“She’s a very good Christian soul, but not the dynamic person the organization needs,” the Rev. Simon Grigg yells into the phone when I arrive. The enthusiastic rector of London’s St Paul’s Church, Covent Garden, affectionately known as Actors’ Church, carries himself as much an entrepreneur as a priest. “It has been said,” he admits. After a pre-ordination career as a director and stage manager, landing this job in 2006, he says, was a “little dream come true.” Faith and dynamism unexpectedly align at St Paul’s, a supportive presence in London’s theater industry.
In Covent Garden’s Italianate West Square, theatricality is built into the fabric of the building, a 1631 masterpiece by Inigo Jones, pioneering architect and theater designer. “We’ve spent a fortune on restoration,” says Grigg. Like the setting for a lush musical, there’s gold leaf everywhere, from the bases of the chandeliers to the cherubs on the pulpit: “This is the jewel of Covent Garden and I want it to shine.”
Restoration London’s entertainment industry thrived around St Paul’s, while Samuel Pepys enjoyed England’s first recorded Punch and Judy performance on the portico in 1662 (“very pretty, the best I ever saw”). Is this still the Actors’ Church? “We do the ordinary parish church stuff,” Grigg says. But members of the profession are welcome for prayers, christenings and funerals, and it houses Theater Chaplaincy UK, which supports those in the performing arts. There’s even an in-house company, the Iris Theatre, known for its summer shows in the churchyard, and a model 1920s theater in the nave.
“We also commemorate the actors, with plaques, benches, and benches,” explains Grigg. The church is dotted with lozenges in black or white marble, ranging from Vivien Leigh and Charlie Chaplin to Hattie Jacques and Boris Karloff. There are poignant recent markers for Diana Rigg (“First Appearance 1938. Called to Trial 2020”), as well as less familiar names like Percy Press, “King of Punch and Judy.”
Historically, the theater profession was considered disreputable; an elderly warden told Grigg about two young women who said after a service: “’We’re dancers, but please don’t tell anyone.’ And that is within living memory. The idea that theater isn’t appropriate has a pretty long tail, and gay people are disproportionately attracted to it, so you have another level of suspicion among certain people. It makes our relationship with the formal Church of England quite difficult, because we don’t accept the homophobia of the Church of England. absolutely.”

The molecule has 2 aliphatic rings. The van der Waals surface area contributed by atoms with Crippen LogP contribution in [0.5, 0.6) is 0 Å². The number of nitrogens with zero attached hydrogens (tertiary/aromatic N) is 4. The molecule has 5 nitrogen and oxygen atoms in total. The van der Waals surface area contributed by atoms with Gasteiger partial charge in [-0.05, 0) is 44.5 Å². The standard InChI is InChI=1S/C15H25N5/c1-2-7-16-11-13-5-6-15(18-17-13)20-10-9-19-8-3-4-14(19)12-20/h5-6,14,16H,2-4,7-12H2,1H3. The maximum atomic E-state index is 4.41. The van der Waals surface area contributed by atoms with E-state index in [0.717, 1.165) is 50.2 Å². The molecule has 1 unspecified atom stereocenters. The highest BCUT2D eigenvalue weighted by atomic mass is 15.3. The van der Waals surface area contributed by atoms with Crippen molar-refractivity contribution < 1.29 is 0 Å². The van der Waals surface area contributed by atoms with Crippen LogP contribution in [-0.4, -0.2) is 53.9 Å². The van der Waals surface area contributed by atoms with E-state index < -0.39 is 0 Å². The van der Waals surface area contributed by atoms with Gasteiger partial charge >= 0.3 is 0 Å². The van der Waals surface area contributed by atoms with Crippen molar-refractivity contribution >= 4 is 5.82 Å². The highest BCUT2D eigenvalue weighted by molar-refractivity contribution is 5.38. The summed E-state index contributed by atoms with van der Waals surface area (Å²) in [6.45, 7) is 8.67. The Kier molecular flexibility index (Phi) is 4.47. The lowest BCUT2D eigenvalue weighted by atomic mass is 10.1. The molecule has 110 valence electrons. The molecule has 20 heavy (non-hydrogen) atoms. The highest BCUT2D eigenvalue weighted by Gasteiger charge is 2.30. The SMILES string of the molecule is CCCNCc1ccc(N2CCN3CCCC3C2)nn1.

“The great glory of the Church of England, for some of us, though not for the current hierarchy, is that we are there for everyone when they need us,” he adds. Central London’s sizable homeless population also finds help here. Grigg seems to operate an arm’s length from the broader C of E, and gleefully unburdens himself on the Bishop of London, Sarah Mullally. I remind him that he is being recorded. “Oh yeah. Let’s just say we don’t get along,” she considers.
This is the jewel of Covent Garden and I want it to shine
Reverend Simon Grigg
Theirs is a joyously messy community, located in the heart of London. “More people live in Covent Garden than you think,” she says, “they’re just hiding.” The pre-pandemic congregation included locals, tourists, “actors, knick-knacks. We have had what I call refugees from other churches. Someone said, it’s hot in here. Partly it’s the damn cats: if it’s the kind of place a cat can live, it must be fine.”
Those cats, names taken from George Bernard Shaw’s Pygmalion, with its opening scene set in the portico, are indeed soothing presences. Mrs. Higgins runs around busily, while Eliza sleeps on a pile of office paperwork. “Eliza is the spawn of Satan!” Grigg yells across the room. She ignores him.
Covid changed the crowded atmosphere. “It was like a ghost town, positively creepy.” Grigg photographed boarded-up theaters, called out vulnerable parishioners and delivered food. His darkest moment was a lockdown funeral: “I was not allowed mourners and 10 minutes because the hearses were stuck to the crematorium doors. That was probably the lowest point.”
The C of E closed its churches in March 2020, “so many clergy were very unhappy.” Even so, St Paul’s only missed one Sunday service. “I zoomed from week one,” Grigg says proudly. “We transferred all the equipment and caboodle to my dining room table.” The individual chorus tracks were mixed together and everyone unmuted to chat at the end. The virtual service continues live on YouTube alongside in-person worship, thanks to sophisticated technology (“it looks like a Concorde back there”).
Coming out of lockdown, Grigg seems especially aware of the Actors’ church’s part of the theater community. He and his colleagues deal with “loose loads” of mental health issues, including increasingly anxious theater workers for precarious livelihoods. “Speaking with my theater hat on, the damage is enormous and will be for years. The industry remains fragile. And the Church of England is now enormously fragile: we have lost a lot of people.” The confinement cut the habits of going to church and the theater alike.
Amidst the shadows, a welcome glow. Grigg smiles at the perks of the job: an annual Christmas card from Judi Dench (“you put it in front of the mantelpiece”), invitations to West End openings, and excellent star screening. Even Bette Midler requested a tour of the church when she was in town. “I’m not easily dazzled, but I told my husband, get your ass over here!” She’s met most of his heroes, though “I’ll go to my grave regretting never meeting Julie Andrews.” No wonder she has held the job for over 16 years: “Another job will be fucking boring by comparison.”